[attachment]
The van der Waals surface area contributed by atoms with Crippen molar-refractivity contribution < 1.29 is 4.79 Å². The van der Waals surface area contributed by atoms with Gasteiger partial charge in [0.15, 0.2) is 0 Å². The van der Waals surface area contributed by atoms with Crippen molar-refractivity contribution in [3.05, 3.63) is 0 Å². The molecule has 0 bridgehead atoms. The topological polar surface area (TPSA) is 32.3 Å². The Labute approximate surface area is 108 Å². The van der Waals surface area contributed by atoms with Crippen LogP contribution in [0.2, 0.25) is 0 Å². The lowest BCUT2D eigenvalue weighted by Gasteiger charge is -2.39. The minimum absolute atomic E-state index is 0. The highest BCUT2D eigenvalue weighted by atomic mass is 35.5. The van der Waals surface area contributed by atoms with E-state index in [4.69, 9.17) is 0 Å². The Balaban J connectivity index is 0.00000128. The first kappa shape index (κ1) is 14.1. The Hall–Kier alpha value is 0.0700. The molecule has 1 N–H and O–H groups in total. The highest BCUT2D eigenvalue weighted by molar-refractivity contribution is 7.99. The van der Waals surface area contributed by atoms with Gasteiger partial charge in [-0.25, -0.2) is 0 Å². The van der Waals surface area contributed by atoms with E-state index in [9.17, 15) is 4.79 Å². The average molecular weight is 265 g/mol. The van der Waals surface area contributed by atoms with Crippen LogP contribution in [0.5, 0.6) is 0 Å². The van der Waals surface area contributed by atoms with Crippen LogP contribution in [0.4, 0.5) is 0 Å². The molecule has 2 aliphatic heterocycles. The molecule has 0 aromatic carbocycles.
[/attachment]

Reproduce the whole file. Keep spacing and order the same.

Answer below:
The van der Waals surface area contributed by atoms with Crippen molar-refractivity contribution < 1.29 is 4.79 Å². The van der Waals surface area contributed by atoms with Gasteiger partial charge in [0.15, 0.2) is 0 Å². The van der Waals surface area contributed by atoms with Crippen molar-refractivity contribution in [3.05, 3.63) is 0 Å². The molecule has 0 bridgehead atoms. The topological polar surface area (TPSA) is 32.3 Å². The Labute approximate surface area is 108 Å². The van der Waals surface area contributed by atoms with Crippen LogP contribution in [0.2, 0.25) is 0 Å². The lowest BCUT2D eigenvalue weighted by Gasteiger charge is -2.39. The minimum absolute atomic E-state index is 0. The highest BCUT2D eigenvalue weighted by atomic mass is 35.5. The van der Waals surface area contributed by atoms with E-state index in [4.69, 9.17) is 0 Å². The Balaban J connectivity index is 0.00000128. The first kappa shape index (κ1) is 14.1. The Hall–Kier alpha value is 0.0700. The molecule has 1 N–H and O–H groups in total. The highest BCUT2D eigenvalue weighted by molar-refractivity contribution is 7.99. The van der Waals surface area contributed by atoms with Gasteiger partial charge in [-0.25, -0.2) is 0 Å². The van der Waals surface area contributed by atoms with E-state index in [9.17, 15) is 4.79 Å². The average molecular weight is 265 g/mol. The van der Waals surface area contributed by atoms with Crippen LogP contribution in [0.5, 0.6) is 0 Å². The van der Waals surface area contributed by atoms with Crippen LogP contribution in [0.4, 0.5) is 0 Å². The molecule has 2 aliphatic heterocycles. The molecule has 0 aromatic carbocycles.